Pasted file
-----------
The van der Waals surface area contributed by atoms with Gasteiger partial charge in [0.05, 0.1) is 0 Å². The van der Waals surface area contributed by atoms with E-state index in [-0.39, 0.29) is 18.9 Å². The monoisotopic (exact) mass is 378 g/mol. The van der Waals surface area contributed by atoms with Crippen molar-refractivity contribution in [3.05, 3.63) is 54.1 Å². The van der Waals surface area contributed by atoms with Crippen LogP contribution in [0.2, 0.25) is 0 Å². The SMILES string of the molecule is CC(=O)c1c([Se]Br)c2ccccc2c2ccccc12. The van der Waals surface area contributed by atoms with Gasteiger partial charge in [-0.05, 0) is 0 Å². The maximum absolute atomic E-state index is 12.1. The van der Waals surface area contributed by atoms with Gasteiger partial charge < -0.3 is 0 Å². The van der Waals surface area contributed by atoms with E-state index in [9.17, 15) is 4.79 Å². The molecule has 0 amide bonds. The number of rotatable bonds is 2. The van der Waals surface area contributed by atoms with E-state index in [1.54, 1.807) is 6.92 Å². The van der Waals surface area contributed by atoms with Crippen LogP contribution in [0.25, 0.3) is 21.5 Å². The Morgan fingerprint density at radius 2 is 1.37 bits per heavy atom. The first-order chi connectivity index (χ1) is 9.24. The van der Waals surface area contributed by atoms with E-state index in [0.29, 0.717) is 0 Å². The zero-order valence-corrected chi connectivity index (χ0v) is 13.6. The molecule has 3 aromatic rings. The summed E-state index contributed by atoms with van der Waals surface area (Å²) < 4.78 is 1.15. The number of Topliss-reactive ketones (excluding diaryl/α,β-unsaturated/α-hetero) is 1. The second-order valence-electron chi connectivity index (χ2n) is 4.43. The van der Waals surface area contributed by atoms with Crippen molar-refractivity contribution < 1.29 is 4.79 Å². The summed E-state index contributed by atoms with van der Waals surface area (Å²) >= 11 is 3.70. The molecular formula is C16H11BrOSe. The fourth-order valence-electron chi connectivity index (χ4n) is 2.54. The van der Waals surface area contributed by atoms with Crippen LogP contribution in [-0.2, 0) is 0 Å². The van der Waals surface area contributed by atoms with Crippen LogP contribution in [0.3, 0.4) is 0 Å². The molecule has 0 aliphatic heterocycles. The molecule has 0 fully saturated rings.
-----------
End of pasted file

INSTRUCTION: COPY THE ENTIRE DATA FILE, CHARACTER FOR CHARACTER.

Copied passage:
The van der Waals surface area contributed by atoms with Gasteiger partial charge in [0.05, 0.1) is 0 Å². The van der Waals surface area contributed by atoms with E-state index in [-0.39, 0.29) is 18.9 Å². The monoisotopic (exact) mass is 378 g/mol. The van der Waals surface area contributed by atoms with Crippen molar-refractivity contribution in [3.05, 3.63) is 54.1 Å². The van der Waals surface area contributed by atoms with Crippen LogP contribution in [0.2, 0.25) is 0 Å². The SMILES string of the molecule is CC(=O)c1c([Se]Br)c2ccccc2c2ccccc12. The van der Waals surface area contributed by atoms with Gasteiger partial charge in [-0.05, 0) is 0 Å². The maximum absolute atomic E-state index is 12.1. The van der Waals surface area contributed by atoms with Gasteiger partial charge < -0.3 is 0 Å². The van der Waals surface area contributed by atoms with E-state index in [9.17, 15) is 4.79 Å². The molecule has 0 amide bonds. The number of rotatable bonds is 2. The van der Waals surface area contributed by atoms with E-state index in [1.54, 1.807) is 6.92 Å². The van der Waals surface area contributed by atoms with Crippen LogP contribution in [0.25, 0.3) is 21.5 Å². The Morgan fingerprint density at radius 2 is 1.37 bits per heavy atom. The first-order chi connectivity index (χ1) is 9.24. The van der Waals surface area contributed by atoms with E-state index in [0.29, 0.717) is 0 Å². The zero-order valence-corrected chi connectivity index (χ0v) is 13.6. The molecule has 3 aromatic rings. The summed E-state index contributed by atoms with van der Waals surface area (Å²) < 4.78 is 1.15. The number of Topliss-reactive ketones (excluding diaryl/α,β-unsaturated/α-hetero) is 1. The second-order valence-electron chi connectivity index (χ2n) is 4.43. The van der Waals surface area contributed by atoms with Crippen molar-refractivity contribution < 1.29 is 4.79 Å². The summed E-state index contributed by atoms with van der Waals surface area (Å²) >= 11 is 3.70. The molecular formula is C16H11BrOSe. The fourth-order valence-electron chi connectivity index (χ4n) is 2.54. The van der Waals surface area contributed by atoms with Crippen LogP contribution in [-0.2, 0) is 0 Å². The van der Waals surface area contributed by atoms with Crippen LogP contribution in [0.3, 0.4) is 0 Å². The molecule has 0 aliphatic heterocycles. The molecule has 0 fully saturated rings.